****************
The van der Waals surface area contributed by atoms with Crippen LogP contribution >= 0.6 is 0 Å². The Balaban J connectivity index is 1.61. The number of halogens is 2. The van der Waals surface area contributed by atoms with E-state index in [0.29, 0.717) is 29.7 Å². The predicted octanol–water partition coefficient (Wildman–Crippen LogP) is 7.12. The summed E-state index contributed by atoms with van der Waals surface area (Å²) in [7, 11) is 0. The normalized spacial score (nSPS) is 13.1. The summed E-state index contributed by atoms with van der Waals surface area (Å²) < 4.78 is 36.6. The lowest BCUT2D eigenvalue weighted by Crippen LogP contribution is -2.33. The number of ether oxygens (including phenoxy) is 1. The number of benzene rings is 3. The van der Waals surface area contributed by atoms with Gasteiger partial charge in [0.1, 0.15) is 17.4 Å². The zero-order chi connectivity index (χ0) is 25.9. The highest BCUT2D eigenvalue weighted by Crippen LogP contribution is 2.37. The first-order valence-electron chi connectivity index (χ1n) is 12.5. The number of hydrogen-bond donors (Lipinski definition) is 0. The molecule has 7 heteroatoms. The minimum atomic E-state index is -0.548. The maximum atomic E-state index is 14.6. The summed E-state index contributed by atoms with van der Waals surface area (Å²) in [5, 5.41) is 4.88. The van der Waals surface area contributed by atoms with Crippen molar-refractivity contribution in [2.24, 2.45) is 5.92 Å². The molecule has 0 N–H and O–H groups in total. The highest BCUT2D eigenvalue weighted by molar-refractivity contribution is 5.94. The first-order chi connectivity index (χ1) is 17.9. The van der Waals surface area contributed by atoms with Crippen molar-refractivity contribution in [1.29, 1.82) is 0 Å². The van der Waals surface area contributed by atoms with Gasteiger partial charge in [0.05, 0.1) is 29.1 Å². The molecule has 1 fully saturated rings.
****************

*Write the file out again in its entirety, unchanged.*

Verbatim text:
The van der Waals surface area contributed by atoms with Crippen LogP contribution >= 0.6 is 0 Å². The Balaban J connectivity index is 1.61. The number of halogens is 2. The van der Waals surface area contributed by atoms with E-state index in [0.29, 0.717) is 29.7 Å². The predicted octanol–water partition coefficient (Wildman–Crippen LogP) is 7.12. The summed E-state index contributed by atoms with van der Waals surface area (Å²) in [7, 11) is 0. The normalized spacial score (nSPS) is 13.1. The summed E-state index contributed by atoms with van der Waals surface area (Å²) < 4.78 is 36.6. The lowest BCUT2D eigenvalue weighted by Crippen LogP contribution is -2.33. The number of ether oxygens (including phenoxy) is 1. The number of benzene rings is 3. The van der Waals surface area contributed by atoms with Gasteiger partial charge in [0.1, 0.15) is 17.4 Å². The zero-order chi connectivity index (χ0) is 25.9. The highest BCUT2D eigenvalue weighted by Crippen LogP contribution is 2.37. The first-order valence-electron chi connectivity index (χ1n) is 12.5. The number of hydrogen-bond donors (Lipinski definition) is 0. The molecule has 7 heteroatoms. The minimum atomic E-state index is -0.548. The maximum atomic E-state index is 14.6. The summed E-state index contributed by atoms with van der Waals surface area (Å²) in [5, 5.41) is 4.88. The van der Waals surface area contributed by atoms with Crippen molar-refractivity contribution in [2.24, 2.45) is 5.92 Å². The molecule has 0 N–H and O–H groups in total. The highest BCUT2D eigenvalue weighted by molar-refractivity contribution is 5.94. The first-order chi connectivity index (χ1) is 17.9. The van der Waals surface area contributed by atoms with Crippen molar-refractivity contribution in [1.29, 1.82) is 0 Å². The van der Waals surface area contributed by atoms with Gasteiger partial charge in [0.05, 0.1) is 29.1 Å². The molecule has 1 fully saturated rings.